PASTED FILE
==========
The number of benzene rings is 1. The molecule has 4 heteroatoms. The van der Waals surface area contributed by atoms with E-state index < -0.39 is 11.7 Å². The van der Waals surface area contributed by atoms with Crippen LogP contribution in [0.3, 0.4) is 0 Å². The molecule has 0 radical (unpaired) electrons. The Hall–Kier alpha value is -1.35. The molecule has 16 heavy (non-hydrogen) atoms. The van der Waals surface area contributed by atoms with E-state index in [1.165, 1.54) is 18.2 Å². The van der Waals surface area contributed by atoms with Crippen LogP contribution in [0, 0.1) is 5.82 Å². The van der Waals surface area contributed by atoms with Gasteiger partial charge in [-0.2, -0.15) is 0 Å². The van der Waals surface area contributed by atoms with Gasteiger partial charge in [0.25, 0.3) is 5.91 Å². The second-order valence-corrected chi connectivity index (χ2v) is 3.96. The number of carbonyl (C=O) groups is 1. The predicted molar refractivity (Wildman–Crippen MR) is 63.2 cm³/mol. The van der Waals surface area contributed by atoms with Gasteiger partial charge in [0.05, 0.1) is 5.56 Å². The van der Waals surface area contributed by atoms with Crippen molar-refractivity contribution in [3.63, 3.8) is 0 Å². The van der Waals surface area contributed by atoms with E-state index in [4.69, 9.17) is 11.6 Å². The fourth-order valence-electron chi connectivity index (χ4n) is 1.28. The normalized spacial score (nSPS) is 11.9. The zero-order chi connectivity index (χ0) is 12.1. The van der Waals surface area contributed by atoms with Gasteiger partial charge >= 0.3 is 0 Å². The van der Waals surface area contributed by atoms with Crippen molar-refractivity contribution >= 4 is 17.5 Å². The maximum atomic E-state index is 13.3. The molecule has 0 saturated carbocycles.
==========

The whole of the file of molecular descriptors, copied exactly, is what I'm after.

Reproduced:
The number of benzene rings is 1. The molecule has 4 heteroatoms. The van der Waals surface area contributed by atoms with E-state index < -0.39 is 11.7 Å². The van der Waals surface area contributed by atoms with Crippen LogP contribution in [0.3, 0.4) is 0 Å². The molecule has 0 radical (unpaired) electrons. The Hall–Kier alpha value is -1.35. The molecule has 16 heavy (non-hydrogen) atoms. The van der Waals surface area contributed by atoms with E-state index in [1.165, 1.54) is 18.2 Å². The van der Waals surface area contributed by atoms with Crippen LogP contribution in [0, 0.1) is 5.82 Å². The van der Waals surface area contributed by atoms with Gasteiger partial charge in [-0.2, -0.15) is 0 Å². The van der Waals surface area contributed by atoms with Gasteiger partial charge in [0.25, 0.3) is 5.91 Å². The second-order valence-corrected chi connectivity index (χ2v) is 3.96. The number of carbonyl (C=O) groups is 1. The predicted molar refractivity (Wildman–Crippen MR) is 63.2 cm³/mol. The van der Waals surface area contributed by atoms with Gasteiger partial charge in [0.05, 0.1) is 5.56 Å². The van der Waals surface area contributed by atoms with Crippen molar-refractivity contribution in [3.63, 3.8) is 0 Å². The van der Waals surface area contributed by atoms with E-state index in [4.69, 9.17) is 11.6 Å². The fourth-order valence-electron chi connectivity index (χ4n) is 1.28. The normalized spacial score (nSPS) is 11.9. The zero-order chi connectivity index (χ0) is 12.1. The van der Waals surface area contributed by atoms with Gasteiger partial charge >= 0.3 is 0 Å². The van der Waals surface area contributed by atoms with Crippen molar-refractivity contribution >= 4 is 17.5 Å². The maximum atomic E-state index is 13.3. The molecule has 0 saturated carbocycles.